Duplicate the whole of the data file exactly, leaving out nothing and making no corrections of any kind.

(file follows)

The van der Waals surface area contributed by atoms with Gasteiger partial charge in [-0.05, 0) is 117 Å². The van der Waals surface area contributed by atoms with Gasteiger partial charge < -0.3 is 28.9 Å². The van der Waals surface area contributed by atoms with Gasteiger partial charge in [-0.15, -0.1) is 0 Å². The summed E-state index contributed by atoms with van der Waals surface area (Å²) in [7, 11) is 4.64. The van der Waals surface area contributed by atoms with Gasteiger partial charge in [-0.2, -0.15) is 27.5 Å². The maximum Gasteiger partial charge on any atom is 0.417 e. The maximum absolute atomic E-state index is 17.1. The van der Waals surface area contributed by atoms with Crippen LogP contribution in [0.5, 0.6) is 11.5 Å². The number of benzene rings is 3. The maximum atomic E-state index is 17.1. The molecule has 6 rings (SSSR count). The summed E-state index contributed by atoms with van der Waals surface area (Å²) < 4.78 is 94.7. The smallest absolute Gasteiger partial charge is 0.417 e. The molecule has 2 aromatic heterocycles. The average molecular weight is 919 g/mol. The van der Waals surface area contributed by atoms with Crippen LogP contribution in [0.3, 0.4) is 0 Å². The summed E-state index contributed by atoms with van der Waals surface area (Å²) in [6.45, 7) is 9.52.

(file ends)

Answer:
The van der Waals surface area contributed by atoms with Gasteiger partial charge in [-0.05, 0) is 117 Å². The van der Waals surface area contributed by atoms with Gasteiger partial charge < -0.3 is 28.9 Å². The van der Waals surface area contributed by atoms with Gasteiger partial charge in [-0.15, -0.1) is 0 Å². The summed E-state index contributed by atoms with van der Waals surface area (Å²) in [7, 11) is 4.64. The van der Waals surface area contributed by atoms with Gasteiger partial charge in [-0.2, -0.15) is 27.5 Å². The maximum Gasteiger partial charge on any atom is 0.417 e. The maximum absolute atomic E-state index is 17.1. The van der Waals surface area contributed by atoms with Crippen LogP contribution in [0.5, 0.6) is 11.5 Å². The number of benzene rings is 3. The maximum atomic E-state index is 17.1. The molecule has 6 rings (SSSR count). The summed E-state index contributed by atoms with van der Waals surface area (Å²) < 4.78 is 94.7. The smallest absolute Gasteiger partial charge is 0.417 e. The molecule has 2 aromatic heterocycles. The average molecular weight is 919 g/mol. The van der Waals surface area contributed by atoms with Crippen LogP contribution in [0.3, 0.4) is 0 Å². The summed E-state index contributed by atoms with van der Waals surface area (Å²) in [6.45, 7) is 9.52.